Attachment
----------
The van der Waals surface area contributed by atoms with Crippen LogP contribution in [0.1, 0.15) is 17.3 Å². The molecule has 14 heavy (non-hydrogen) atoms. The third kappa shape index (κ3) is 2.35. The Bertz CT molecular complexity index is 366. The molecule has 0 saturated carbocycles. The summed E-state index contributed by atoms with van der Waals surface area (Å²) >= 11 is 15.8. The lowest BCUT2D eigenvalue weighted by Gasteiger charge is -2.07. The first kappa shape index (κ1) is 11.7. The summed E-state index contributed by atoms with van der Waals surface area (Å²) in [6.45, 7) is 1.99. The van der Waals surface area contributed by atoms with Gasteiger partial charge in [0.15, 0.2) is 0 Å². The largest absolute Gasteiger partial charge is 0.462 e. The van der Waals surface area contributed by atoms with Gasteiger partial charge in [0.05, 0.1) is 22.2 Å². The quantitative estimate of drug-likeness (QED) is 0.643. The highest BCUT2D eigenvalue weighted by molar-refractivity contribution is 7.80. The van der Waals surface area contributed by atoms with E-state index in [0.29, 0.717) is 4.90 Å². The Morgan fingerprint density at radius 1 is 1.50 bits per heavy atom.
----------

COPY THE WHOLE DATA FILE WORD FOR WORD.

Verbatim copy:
The van der Waals surface area contributed by atoms with Crippen LogP contribution in [0.1, 0.15) is 17.3 Å². The molecule has 14 heavy (non-hydrogen) atoms. The third kappa shape index (κ3) is 2.35. The Bertz CT molecular complexity index is 366. The molecule has 0 saturated carbocycles. The summed E-state index contributed by atoms with van der Waals surface area (Å²) >= 11 is 15.8. The lowest BCUT2D eigenvalue weighted by Gasteiger charge is -2.07. The first kappa shape index (κ1) is 11.7. The summed E-state index contributed by atoms with van der Waals surface area (Å²) in [6.45, 7) is 1.99. The van der Waals surface area contributed by atoms with Gasteiger partial charge in [0.15, 0.2) is 0 Å². The largest absolute Gasteiger partial charge is 0.462 e. The van der Waals surface area contributed by atoms with Gasteiger partial charge in [0.05, 0.1) is 22.2 Å². The quantitative estimate of drug-likeness (QED) is 0.643. The highest BCUT2D eigenvalue weighted by molar-refractivity contribution is 7.80. The van der Waals surface area contributed by atoms with E-state index in [0.29, 0.717) is 4.90 Å². The Morgan fingerprint density at radius 1 is 1.50 bits per heavy atom.